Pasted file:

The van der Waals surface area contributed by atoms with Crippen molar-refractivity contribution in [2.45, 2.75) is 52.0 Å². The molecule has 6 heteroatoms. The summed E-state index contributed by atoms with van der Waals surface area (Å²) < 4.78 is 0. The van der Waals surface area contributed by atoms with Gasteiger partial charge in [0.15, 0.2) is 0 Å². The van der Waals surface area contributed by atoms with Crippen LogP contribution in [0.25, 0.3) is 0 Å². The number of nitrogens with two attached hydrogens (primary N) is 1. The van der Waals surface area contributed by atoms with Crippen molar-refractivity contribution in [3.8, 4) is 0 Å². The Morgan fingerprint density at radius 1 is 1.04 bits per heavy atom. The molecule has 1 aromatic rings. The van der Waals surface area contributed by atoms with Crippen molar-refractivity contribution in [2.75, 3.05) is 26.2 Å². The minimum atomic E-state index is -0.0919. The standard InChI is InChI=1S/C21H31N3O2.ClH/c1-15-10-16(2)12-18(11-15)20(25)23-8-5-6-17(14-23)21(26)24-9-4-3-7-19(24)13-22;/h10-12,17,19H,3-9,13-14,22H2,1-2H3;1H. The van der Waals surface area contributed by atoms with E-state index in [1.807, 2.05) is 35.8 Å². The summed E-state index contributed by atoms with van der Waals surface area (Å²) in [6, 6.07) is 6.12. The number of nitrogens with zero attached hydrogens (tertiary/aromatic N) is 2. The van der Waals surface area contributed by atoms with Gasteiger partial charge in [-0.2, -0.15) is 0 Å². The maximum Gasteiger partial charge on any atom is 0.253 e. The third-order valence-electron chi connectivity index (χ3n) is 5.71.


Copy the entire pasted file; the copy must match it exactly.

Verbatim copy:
The van der Waals surface area contributed by atoms with Crippen molar-refractivity contribution in [2.45, 2.75) is 52.0 Å². The molecule has 6 heteroatoms. The summed E-state index contributed by atoms with van der Waals surface area (Å²) < 4.78 is 0. The van der Waals surface area contributed by atoms with Gasteiger partial charge in [0.15, 0.2) is 0 Å². The van der Waals surface area contributed by atoms with Crippen LogP contribution in [0.25, 0.3) is 0 Å². The number of nitrogens with two attached hydrogens (primary N) is 1. The van der Waals surface area contributed by atoms with Crippen molar-refractivity contribution in [3.8, 4) is 0 Å². The Morgan fingerprint density at radius 1 is 1.04 bits per heavy atom. The molecule has 1 aromatic rings. The van der Waals surface area contributed by atoms with Crippen molar-refractivity contribution in [2.75, 3.05) is 26.2 Å². The minimum atomic E-state index is -0.0919. The standard InChI is InChI=1S/C21H31N3O2.ClH/c1-15-10-16(2)12-18(11-15)20(25)23-8-5-6-17(14-23)21(26)24-9-4-3-7-19(24)13-22;/h10-12,17,19H,3-9,13-14,22H2,1-2H3;1H. The van der Waals surface area contributed by atoms with E-state index in [1.807, 2.05) is 35.8 Å². The summed E-state index contributed by atoms with van der Waals surface area (Å²) in [6, 6.07) is 6.12. The number of nitrogens with zero attached hydrogens (tertiary/aromatic N) is 2. The van der Waals surface area contributed by atoms with Gasteiger partial charge in [-0.2, -0.15) is 0 Å². The maximum Gasteiger partial charge on any atom is 0.253 e. The third-order valence-electron chi connectivity index (χ3n) is 5.71.